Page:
Syria mixes chemical weapons for potential use in bombs, US source says

U.S. Secretary of State Hillary Clinton met with Russia's top diplomat Thursday to discuss the crisis in Syria, a day after sources confirmed to Fox News Syria's military has mixed chemical weapons and loaded them into bombs in preparation for possible use on President Assad's own people.

The Associated Press reports Clinton met with Russian Foreign Minister Sergey Lavrov in Ireland on Thursday, and the two were scheduled to discuss a way forward in Syria later with the U.N. envoy to Syria, Lakhdar Brahimi.

A senior U.S. official told Fox News Wednesday that Syrian forces had loaded bombs with components of sarin gas, a deadly nerve gas. They have 60 days to use these bombs until the chemical mixture expires and has to be destroyed.

U.N. Secretary General Ban Ki-moon reportedly wrote to Assad Thursday urging him not to use chemical weapons, saying that "any use of such weapons would be an outrageous crime with dire consequences," according to Reuters.

NBC News, which first reported this latest escalation in the Syrian civil war, cited sources saying bombs filled with a sarin component have not yet been loaded onto planes, but the Syrian military is prepared to use these chemical weapons against civilians pending orders from Assad.

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The sarin could be delivered in several ways but is believed to have been placed in fracturable canisters that can be dropped from planes, according to a senior US military source.

"We think they have it in aerosol form," the source told Fox News.

The United States has said chemical weapons use would be unacceptable and would trigger greater Western intervention in the conflict.

The U.S. military is making contingency plans should Assad leave suddenly. Various Middle Eastern countries are trying to find a place to give Assad asylum, according to Middle Eastern diplomatic sources.

In Brussels earlier Wednesday, Clinton reiterated concerns that "an increasingly desperate Assad regime might turn to chemical weapons" or lose control of them to militant groups.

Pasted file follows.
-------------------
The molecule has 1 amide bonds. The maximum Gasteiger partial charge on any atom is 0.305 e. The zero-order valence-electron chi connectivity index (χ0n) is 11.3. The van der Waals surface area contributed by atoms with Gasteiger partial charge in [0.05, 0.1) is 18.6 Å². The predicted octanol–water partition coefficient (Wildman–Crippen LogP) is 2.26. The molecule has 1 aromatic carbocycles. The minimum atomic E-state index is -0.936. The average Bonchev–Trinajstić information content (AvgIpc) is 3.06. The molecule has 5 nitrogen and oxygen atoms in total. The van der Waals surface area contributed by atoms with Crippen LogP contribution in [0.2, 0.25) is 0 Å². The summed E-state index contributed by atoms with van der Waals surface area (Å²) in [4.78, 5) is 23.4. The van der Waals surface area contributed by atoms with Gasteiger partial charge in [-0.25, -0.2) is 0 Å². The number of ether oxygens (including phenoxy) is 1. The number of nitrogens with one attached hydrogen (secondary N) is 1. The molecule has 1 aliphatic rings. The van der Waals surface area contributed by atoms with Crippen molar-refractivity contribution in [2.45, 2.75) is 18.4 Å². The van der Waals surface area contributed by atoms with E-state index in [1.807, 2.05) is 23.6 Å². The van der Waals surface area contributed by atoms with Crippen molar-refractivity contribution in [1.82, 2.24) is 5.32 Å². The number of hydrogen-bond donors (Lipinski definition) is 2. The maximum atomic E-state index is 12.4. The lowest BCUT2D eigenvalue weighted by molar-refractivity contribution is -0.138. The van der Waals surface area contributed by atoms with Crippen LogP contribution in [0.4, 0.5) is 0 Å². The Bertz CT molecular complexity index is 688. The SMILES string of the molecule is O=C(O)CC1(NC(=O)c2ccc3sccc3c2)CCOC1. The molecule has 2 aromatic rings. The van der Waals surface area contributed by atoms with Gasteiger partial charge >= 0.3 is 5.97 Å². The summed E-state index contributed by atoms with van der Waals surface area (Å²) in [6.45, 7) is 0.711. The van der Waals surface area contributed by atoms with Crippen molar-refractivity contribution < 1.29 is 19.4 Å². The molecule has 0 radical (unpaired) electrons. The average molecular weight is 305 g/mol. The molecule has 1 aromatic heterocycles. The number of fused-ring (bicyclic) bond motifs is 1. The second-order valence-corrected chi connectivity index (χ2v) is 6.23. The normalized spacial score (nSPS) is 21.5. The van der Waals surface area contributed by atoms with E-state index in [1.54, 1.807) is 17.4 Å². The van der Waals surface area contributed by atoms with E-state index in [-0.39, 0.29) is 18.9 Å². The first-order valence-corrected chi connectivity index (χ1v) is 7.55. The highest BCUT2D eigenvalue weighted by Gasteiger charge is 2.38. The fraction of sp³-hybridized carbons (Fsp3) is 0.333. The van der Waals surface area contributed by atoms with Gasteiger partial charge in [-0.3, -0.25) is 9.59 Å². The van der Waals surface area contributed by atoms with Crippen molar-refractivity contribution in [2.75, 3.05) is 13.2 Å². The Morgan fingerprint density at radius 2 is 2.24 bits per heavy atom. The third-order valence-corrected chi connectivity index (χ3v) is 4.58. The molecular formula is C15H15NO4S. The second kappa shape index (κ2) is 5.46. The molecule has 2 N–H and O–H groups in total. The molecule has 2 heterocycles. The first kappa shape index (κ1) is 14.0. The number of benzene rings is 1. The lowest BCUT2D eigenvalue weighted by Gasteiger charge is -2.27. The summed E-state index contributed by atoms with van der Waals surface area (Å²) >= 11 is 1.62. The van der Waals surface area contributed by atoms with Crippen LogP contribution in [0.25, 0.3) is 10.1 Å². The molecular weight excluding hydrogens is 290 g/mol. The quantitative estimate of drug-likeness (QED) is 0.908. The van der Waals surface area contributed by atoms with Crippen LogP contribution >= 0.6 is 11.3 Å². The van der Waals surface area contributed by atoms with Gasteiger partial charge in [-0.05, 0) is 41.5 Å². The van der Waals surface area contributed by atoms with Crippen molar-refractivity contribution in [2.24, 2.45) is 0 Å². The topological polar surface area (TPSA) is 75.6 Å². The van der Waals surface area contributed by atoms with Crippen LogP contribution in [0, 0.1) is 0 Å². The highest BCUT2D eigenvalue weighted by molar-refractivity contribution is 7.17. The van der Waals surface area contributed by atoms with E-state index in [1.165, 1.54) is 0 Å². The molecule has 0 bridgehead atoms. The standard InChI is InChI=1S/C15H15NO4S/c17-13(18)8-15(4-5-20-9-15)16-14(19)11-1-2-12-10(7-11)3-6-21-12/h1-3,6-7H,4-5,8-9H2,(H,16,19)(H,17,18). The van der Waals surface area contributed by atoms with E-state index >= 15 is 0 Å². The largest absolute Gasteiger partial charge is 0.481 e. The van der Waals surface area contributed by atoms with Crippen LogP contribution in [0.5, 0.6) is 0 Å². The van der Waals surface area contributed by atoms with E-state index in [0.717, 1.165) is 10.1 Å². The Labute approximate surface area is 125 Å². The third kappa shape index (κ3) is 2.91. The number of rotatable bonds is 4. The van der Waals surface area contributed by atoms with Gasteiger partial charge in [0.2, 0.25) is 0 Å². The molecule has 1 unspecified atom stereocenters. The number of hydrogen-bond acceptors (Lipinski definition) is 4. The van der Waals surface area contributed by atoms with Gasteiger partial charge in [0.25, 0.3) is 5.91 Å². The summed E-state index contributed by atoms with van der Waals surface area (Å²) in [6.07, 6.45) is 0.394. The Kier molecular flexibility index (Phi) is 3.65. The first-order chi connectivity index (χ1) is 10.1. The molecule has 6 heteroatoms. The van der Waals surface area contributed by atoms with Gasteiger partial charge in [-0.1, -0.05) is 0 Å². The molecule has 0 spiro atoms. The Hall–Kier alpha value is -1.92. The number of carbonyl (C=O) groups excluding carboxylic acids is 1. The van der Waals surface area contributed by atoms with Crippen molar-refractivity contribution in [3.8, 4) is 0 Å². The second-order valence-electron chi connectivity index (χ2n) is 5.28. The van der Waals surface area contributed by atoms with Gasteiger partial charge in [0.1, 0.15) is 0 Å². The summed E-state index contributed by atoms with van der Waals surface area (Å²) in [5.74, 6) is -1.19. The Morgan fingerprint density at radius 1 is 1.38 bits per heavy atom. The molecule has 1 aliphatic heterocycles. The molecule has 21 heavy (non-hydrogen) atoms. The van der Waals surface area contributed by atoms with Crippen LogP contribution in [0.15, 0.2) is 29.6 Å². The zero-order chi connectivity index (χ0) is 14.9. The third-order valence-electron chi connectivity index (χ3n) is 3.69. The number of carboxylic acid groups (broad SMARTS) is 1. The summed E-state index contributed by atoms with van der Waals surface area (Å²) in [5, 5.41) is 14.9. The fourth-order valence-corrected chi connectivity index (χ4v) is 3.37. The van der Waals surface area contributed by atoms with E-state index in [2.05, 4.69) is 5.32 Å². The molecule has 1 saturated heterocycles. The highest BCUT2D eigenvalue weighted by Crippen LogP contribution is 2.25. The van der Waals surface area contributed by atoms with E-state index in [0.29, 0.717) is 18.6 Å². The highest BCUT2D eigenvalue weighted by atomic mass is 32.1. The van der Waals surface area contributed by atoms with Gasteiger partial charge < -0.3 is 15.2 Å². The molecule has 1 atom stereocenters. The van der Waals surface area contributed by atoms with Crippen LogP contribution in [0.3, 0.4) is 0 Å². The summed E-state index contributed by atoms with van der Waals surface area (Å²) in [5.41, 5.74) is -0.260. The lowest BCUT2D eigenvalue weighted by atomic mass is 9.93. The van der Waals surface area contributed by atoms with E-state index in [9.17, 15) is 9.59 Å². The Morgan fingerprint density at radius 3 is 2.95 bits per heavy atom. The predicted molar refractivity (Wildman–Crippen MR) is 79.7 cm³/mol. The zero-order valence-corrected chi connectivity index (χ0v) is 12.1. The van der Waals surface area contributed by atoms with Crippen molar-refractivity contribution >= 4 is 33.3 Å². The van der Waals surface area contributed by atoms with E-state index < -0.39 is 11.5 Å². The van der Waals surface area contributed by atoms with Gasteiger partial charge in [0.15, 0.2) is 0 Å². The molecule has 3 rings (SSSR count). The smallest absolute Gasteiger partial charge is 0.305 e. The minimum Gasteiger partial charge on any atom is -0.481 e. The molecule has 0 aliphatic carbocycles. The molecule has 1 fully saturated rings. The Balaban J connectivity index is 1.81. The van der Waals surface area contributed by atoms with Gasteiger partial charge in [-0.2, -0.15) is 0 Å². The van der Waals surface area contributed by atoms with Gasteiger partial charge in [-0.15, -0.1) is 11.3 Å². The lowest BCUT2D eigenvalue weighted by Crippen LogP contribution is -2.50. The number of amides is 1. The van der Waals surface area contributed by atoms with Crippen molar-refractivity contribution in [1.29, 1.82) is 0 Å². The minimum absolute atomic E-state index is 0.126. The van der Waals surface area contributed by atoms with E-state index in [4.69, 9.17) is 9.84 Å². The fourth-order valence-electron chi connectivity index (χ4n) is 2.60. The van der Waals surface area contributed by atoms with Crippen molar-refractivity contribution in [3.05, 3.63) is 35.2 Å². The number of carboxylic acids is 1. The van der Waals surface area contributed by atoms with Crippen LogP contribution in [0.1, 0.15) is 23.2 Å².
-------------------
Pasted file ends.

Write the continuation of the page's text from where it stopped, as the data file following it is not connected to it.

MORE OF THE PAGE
She also said NATO's decision on Tuesday to send Patriot missiles to Turkey's southern border with Syria sends a message that Ankara is backed by its allies. The missiles are intended only for defensive purposes, she said.

Syria's deputy Foreign Minister Faisal Mekdad insisted the deployment of the missile defense system would not affect the determination of President Bashar Assad's government to crush the "terrorists," using the regime's term for rebels fighting to topple the longtime leader.

Mekdad denounced the NATO move and the chemical weapons "chorus" as part of a conspiracy that is possibly laying out the foundations for a military intervention in Syria.

Syria has been careful not to confirm it has chemical weapons while insisting it would never use such weapons against its own people

"I repeat for the hundredth time that even if such weapons exist in Syria, they will not be used against the Syrian people," Mekdad said in an interview with Lebanon's Al-Manar TV station. "We cannot possibly commit suicide, Syria is a responsible country."

Violence in Syria, meanwhile, persisted. A booby-trapped car exploded outside the offices of the Red Crescent society in the al-Zahera neighborhood of Damascus, killing one person, according to state television.

A video posted online purporting to show the blast site showed rubble strewn about a residential street and walls and windows blown out of nearby three-story buildings.

The video appeared genuine and was in line with what state media reported. The Syrian government bars most journalists from working independently in the country.

It's the latest in a series of bombings that have hit Damascus in recent weeks amid fierce fighting in the capital's suburbs between Assad's forces and rebels seeking to topple him.

The Syrian Observatory for Human Rights said the explosion was followed by a heavy deployment of security troops in the area on the southern edge of Damascus.

Fox News' Justin Fishel and the Associated Press contributed to this report.